In many instances, such as when a tap wire is run from a permanently-installed main power cable, a sleeve-like connector member is provided around the wire and the cable and a wedge is driven, with considerable force, between the cable and the tap wire provided inside of the sleeve-like connector. An installation tool which can be utilized to drive the wedge between the cable and the tap wire is described in U.S. Pat. No. 33,098 issued to Center. Unfortunately, the rapid acceleration of this wedge causes the various conductors provided in the wire or the cable to be dragged in the direction of the wedge, relative to the stationary sleeve member. As a result of this cable movement and the high-contact force which is generated between the conductors and the sleeve member, the individual cable strands are pulled at different rates, resulting in a phenomena called "birdcaging".

Birdcaging is a form of cable damage that results in reduced ampacity of the conductor. This phenomena should also be avoided since it permits debris, moisture, salt spray, atmospheric gases or the like to lodge in the conductor and promote corrosion. Additionally, when birdcaging results on insulated wires, it tends to rupture the insulation. Historically, when birdcaging occurs, it is common practice to fill space between the stands with a epoxy resin or some other suitable material to prevent the entrance of moisture, corrosion and other corrosion inducing materials.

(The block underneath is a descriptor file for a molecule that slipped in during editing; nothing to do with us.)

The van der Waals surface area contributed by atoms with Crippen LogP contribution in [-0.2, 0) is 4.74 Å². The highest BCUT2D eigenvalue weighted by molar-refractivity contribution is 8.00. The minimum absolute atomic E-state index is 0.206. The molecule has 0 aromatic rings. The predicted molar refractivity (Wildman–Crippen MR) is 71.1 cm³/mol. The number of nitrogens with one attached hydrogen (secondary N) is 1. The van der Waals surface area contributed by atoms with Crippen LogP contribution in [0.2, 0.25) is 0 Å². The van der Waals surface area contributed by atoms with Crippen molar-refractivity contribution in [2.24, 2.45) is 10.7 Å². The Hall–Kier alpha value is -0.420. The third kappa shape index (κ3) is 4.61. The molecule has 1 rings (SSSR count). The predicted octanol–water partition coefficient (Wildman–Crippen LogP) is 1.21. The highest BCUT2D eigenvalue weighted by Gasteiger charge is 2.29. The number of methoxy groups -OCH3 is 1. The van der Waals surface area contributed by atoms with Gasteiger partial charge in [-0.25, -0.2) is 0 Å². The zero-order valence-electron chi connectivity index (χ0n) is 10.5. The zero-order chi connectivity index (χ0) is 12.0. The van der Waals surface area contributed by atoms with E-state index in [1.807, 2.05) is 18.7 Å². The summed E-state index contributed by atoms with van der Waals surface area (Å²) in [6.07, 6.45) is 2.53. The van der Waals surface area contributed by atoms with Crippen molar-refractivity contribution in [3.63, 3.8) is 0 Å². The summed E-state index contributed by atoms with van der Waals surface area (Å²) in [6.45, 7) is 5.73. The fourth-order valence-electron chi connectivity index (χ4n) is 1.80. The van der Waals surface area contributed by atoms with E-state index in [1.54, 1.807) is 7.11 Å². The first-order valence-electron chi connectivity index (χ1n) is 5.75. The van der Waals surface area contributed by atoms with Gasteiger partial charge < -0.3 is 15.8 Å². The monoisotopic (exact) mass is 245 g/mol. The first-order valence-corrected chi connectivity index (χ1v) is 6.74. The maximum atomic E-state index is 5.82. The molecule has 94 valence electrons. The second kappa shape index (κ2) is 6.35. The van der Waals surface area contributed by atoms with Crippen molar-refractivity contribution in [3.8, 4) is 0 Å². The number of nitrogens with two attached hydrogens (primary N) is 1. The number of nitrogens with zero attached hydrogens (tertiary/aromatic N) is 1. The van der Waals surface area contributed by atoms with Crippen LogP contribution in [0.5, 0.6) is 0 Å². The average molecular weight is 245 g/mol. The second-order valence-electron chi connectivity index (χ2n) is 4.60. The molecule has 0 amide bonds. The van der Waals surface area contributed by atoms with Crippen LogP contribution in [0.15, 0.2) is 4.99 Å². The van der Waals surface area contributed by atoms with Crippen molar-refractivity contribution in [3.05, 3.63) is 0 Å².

A number of contact aids are commercially available for electrical connectors and are designed to reduce the contact resistance between the connector and the conductor, and to prevent the ingress of contamination in the contact zone. While these contact aids are well suited for compression or mechanical type installation, they do not prevent cable damage in high speed connector type installations. Although U.S. Pat. No. 3,235,944 issued to Broske et al., indicates that birdcaging can be avoided by using an explosively driven device to drive the wedge, it is determined that birdcaging can still result during this process.

Consequently, it is an object of the present invention to provide a process as well as a structure for avoiding the occurrence of this birdcaging phenomena even when the wedge or other device is driven in by a high speed or explosively driven device.

SUMMARY OF THE INVENTION